I’ve made this food processor Victoria sponge cake twice in the last week and both times have had lots of compliments and requests for the recipe. So I’m guessing you’d like it too. This is something I’ve been making for about 10 years – ever since I first got my paws on Nigella‘s ‘How to be a domestic goddess’. Since then I’ve made it for birthdays, baby showers, afternoon teas and any other occasion where I need a quick but yummy foolproof cake. Since moving away from England and landing in California, my yearning for it has increased as it really is a taste of home. And, let’s be fair, I really don’t need much of a reason to dust off my mismatched china and put the kettle on to throw a tea party.
A Victoria sponge must be the most classic of all English cakes (although now I’ve put that in writing I’m sure I will face a barrage of complaints from fruit cake and coffee and walnut cake lovers). Anyway I love it. It is so simple but so easy to get wrong. Poor ingredients, too sweet toppings and factory production lead to many of the cakes in tea shops around England being a bit off. You really do need to know how to make it at home as its so much better than anything shop-bought. 10 minutes of weighing and mixing and 25 minutes in the oven isn’t too much to ask is it?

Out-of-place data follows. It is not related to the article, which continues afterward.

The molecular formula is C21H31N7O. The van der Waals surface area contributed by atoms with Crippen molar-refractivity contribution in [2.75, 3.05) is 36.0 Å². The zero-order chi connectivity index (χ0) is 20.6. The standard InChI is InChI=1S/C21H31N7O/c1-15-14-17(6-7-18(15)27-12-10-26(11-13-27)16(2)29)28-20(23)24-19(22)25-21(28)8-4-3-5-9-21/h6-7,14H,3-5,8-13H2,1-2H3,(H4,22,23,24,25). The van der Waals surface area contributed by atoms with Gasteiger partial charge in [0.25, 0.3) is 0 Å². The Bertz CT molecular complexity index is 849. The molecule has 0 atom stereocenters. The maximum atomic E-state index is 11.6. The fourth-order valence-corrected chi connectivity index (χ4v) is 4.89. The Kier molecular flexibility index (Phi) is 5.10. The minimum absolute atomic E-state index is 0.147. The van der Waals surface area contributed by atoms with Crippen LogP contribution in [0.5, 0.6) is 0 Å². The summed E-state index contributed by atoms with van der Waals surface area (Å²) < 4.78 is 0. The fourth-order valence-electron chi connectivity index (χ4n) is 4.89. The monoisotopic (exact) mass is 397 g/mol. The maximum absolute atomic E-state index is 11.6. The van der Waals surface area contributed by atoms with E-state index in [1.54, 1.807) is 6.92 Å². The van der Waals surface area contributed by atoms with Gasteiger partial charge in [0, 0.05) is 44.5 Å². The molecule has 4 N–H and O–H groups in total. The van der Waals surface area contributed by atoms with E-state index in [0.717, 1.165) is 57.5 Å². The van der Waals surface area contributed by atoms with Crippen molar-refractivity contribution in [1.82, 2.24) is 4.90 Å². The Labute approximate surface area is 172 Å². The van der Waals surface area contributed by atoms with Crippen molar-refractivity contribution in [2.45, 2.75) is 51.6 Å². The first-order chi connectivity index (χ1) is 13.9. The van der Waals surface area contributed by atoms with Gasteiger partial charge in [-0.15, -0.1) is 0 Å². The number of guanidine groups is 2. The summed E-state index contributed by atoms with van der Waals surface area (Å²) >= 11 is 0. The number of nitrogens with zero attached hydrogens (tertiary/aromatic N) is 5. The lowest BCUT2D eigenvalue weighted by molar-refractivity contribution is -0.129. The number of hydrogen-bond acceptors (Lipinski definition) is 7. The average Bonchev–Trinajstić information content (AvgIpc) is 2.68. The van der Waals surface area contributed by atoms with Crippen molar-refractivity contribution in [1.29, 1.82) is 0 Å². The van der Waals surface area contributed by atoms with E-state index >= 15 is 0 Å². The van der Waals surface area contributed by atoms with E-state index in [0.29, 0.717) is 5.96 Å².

The traditional method of creaming is usually used to make a sponge cake. I know that can sound a bit daunting for some novice bakers. It really isn’t that hard but when I read this recipe, I couldn’t believe that something so lazy and shortcutty could result in a light cake. Nigella proved me wrong, so it is her recipe for the cake that I use here. In fact, when I open my copy of the book it always falls open to the batter splattered page with the recipe on. Proof of a keeper.